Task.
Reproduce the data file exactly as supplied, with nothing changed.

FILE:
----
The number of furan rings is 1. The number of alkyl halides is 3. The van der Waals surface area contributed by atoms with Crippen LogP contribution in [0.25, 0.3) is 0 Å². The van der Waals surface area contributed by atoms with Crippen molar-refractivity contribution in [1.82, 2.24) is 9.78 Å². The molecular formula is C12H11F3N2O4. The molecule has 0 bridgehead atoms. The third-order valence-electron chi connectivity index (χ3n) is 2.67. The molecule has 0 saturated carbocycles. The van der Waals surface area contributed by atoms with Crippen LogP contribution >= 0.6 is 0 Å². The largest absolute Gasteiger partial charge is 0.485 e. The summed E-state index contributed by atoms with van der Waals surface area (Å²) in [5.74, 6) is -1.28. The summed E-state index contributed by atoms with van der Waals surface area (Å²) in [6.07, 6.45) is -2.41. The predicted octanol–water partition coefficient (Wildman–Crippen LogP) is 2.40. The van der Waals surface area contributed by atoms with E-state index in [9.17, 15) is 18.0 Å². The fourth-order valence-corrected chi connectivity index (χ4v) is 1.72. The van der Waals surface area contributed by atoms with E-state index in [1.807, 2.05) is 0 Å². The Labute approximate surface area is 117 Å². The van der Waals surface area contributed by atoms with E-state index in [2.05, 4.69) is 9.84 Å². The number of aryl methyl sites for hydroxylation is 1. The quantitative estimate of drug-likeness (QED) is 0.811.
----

The number of furan rings is 1. The number of alkyl halides is 3. The van der Waals surface area contributed by atoms with Crippen LogP contribution in [0.25, 0.3) is 0 Å². The van der Waals surface area contributed by atoms with Crippen molar-refractivity contribution in [1.82, 2.24) is 9.78 Å². The molecular formula is C12H11F3N2O4. The molecule has 0 bridgehead atoms. The third-order valence-electron chi connectivity index (χ3n) is 2.67. The molecule has 0 saturated carbocycles. The van der Waals surface area contributed by atoms with Crippen LogP contribution >= 0.6 is 0 Å². The largest absolute Gasteiger partial charge is 0.485 e. The summed E-state index contributed by atoms with van der Waals surface area (Å²) in [5.74, 6) is -1.28. The summed E-state index contributed by atoms with van der Waals surface area (Å²) in [6.07, 6.45) is -2.41. The predicted octanol–water partition coefficient (Wildman–Crippen LogP) is 2.40. The van der Waals surface area contributed by atoms with E-state index in [9.17, 15) is 18.0 Å². The fourth-order valence-corrected chi connectivity index (χ4v) is 1.72. The van der Waals surface area contributed by atoms with E-state index in [1.807, 2.05) is 0 Å². The Labute approximate surface area is 117 Å². The van der Waals surface area contributed by atoms with E-state index in [2.05, 4.69) is 9.84 Å². The number of aryl methyl sites for hydroxylation is 1. The quantitative estimate of drug-likeness (QED) is 0.811.